5 Ideas to Help with Lesson Pacing

It's everybody's nemesis ... pacing. A lesson goes too fast, and you feel like you haven't done it justice. A lesson goes too slow, and you've lost them. And with materials that are as thick and packed as ours, how do you get it all in, and well? If you've asked these questions, you're not alone. Pacing an EL lesson well, so that we know students have learned and worked AND we're able to teach one lesson in a day, is one of those things that novice and experienced teachers alike can find is a challenge. 

But strong pacing is incredibly important, especially at the beginning of the year. What can easily happen is that we have trouble pacing the materials to one lesson a day early in the year, and it doesn't seem like that big of a deal. After all, we have 36 long weeks of instructional time stretching out in front of us, and getting a day or two behind, or stretching a couple of early lessons across multiple days, isn't hurting anyone. But those days add up, and then, around Fall Break when Unit 3 begins, we begin to feel the crunch of needing to wrap up Module 1. So we condense those writing lessons at the end. After all, who really needs an entire day to plan and write proof paragraph 1, right? We wrap up Module 1 quickly and move on to Module 2, only to find that students are struggling to write well even with a short assignment. (Remember that skipped lesson from Unit 3 that we condensed because they "didn't need that much time"?) So, we add in a day here and a day there for some practice, and we have to stretch some lessons across multiple days because they're "just not getting it," but that pushes us even farther behind. And so it goes. Next thing you know, it's late spring, and we're struggling to even begin Module 4. We're frustrated and rushed, and the kids aren't producing like we want them to.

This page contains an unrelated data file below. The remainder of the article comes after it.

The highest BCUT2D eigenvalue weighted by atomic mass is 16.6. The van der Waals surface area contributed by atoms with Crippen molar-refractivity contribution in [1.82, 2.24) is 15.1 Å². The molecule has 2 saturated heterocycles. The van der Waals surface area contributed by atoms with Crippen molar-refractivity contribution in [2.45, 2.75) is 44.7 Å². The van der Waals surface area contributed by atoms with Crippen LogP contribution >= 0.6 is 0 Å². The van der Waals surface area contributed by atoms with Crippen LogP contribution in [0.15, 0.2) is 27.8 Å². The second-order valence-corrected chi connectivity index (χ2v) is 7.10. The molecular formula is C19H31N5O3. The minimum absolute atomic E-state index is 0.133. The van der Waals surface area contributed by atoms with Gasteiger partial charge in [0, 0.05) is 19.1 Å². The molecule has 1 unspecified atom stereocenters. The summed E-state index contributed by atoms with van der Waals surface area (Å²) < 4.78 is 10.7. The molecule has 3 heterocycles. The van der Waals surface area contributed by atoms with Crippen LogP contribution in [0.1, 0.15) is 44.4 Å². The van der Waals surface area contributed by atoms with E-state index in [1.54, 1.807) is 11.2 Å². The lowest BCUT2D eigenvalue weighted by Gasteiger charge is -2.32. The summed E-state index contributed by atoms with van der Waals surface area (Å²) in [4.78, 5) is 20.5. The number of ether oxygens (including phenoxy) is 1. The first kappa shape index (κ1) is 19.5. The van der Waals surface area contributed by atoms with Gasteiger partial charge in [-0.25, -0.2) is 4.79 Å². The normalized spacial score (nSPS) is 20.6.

What's a teacher to do? Here are 5 of my favorite ideas to help with strong lesson pacing.

  1. Set and use timers - in places in a lesson where you know it'll be tempting to slow way down such as student transitions, protocols, turn and talks, discussions, and question sequences.
  2. Reach out to your academic coach for a time audit. He or she can come in and time stamp your lesson to see where you might be spending too much time and how you can adjust pacing.
  3. Don't spend more than 5-10 minutes on learning targets. If your pacing is brisk out of the gate, it's likely to stay that way, and it's easy to get bogged down early in learning targets.
  4. Avoid adding things to a lesson, such as more questions, activities, or a spiral review, and avoid turning what's meant to be a "read for gist" into a "close read." The materials are designed to scaffold naturally.
  5. Use the Prepare to Teach Cycle with your academic coach and grade level to make sure you're beginning a Module with the end in mind. When you know where you're going, and what's most important, you're less likely to get off track in the day-to-day.
Looking for more?

So, choose an idea, try it out, and see how it helps you improve at pacing lessons.

Here's to simply teaching well,

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